On eating well on a budget: Hey, did you know that pasta is cheap? Yeah, me too. This article does make some interesting points about canned vegetables, though. I never buy canned veggies, but I'm willing to sacrifice elsewhere for my fresh produce. (I do freeze a lot of stuff over the summer and use it throughout the winter). But if they canned stuff really is just as nutritious as the fresh stuff, it's not a bad choice. My main beef with this article is that they totally bury the lead--you have to read 2/3 of it before they mention any specific foods, and even then it's just a quick, self-explanatory list without too many meal ideas. Except for potatoes. For some reason there are 82 potato ideas.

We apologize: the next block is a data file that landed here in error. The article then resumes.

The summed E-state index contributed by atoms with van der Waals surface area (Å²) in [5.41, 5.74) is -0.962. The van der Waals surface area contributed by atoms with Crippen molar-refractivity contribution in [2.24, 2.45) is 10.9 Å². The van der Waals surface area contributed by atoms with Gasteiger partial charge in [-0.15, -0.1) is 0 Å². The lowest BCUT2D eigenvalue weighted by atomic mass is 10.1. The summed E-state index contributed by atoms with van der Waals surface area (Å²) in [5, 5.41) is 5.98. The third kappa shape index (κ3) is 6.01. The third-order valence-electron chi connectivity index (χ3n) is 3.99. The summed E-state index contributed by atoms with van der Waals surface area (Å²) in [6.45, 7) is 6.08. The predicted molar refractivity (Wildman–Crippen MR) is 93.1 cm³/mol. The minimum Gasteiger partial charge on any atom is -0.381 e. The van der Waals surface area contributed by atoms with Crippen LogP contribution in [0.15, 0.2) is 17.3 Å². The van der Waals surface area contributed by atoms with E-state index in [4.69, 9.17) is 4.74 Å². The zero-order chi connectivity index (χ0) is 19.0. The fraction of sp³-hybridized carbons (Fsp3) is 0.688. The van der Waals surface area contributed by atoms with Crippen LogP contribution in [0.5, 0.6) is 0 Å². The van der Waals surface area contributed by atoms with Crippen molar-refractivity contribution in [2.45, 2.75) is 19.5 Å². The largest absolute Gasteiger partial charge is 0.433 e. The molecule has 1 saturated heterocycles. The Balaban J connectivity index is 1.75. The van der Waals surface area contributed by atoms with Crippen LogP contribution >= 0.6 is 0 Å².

On the effect of exercise posters: Apparently looking at posters encouraging you to exercise will result in stuffing your face with M&Ms. Or something. I'm not sure how broadly the study can be interpreted. However, it does bring up an interesting point, one that G and I have argued about a gajillion times. Activity points: to eat, or not to eat? For those non Weight Watchers, activity points are calculated by intensity and duration of exercise and your weight. The longer and harder you exercise, the more activity points you earn, which translates to "the more you get to eat." However, WW doesn't say you should or shouldn't eat them, just that you can earn them. I find activity points a huge motivating factor during my workouts--20 more minutes and I can have a snack this afternoon! Oh how will I use these lovely points??? G, on the other hand, focuses on the "calories in, calories out" perspective and tries not to eat too many activity points. I think it comes down to listening to your body and doing what is sustainable. If eating the points will keep you in the gym, then go for it. However, I have been trying to leave a few AP's on the table lately, especially after reading about people who gain weight while training for marathons. Horrors!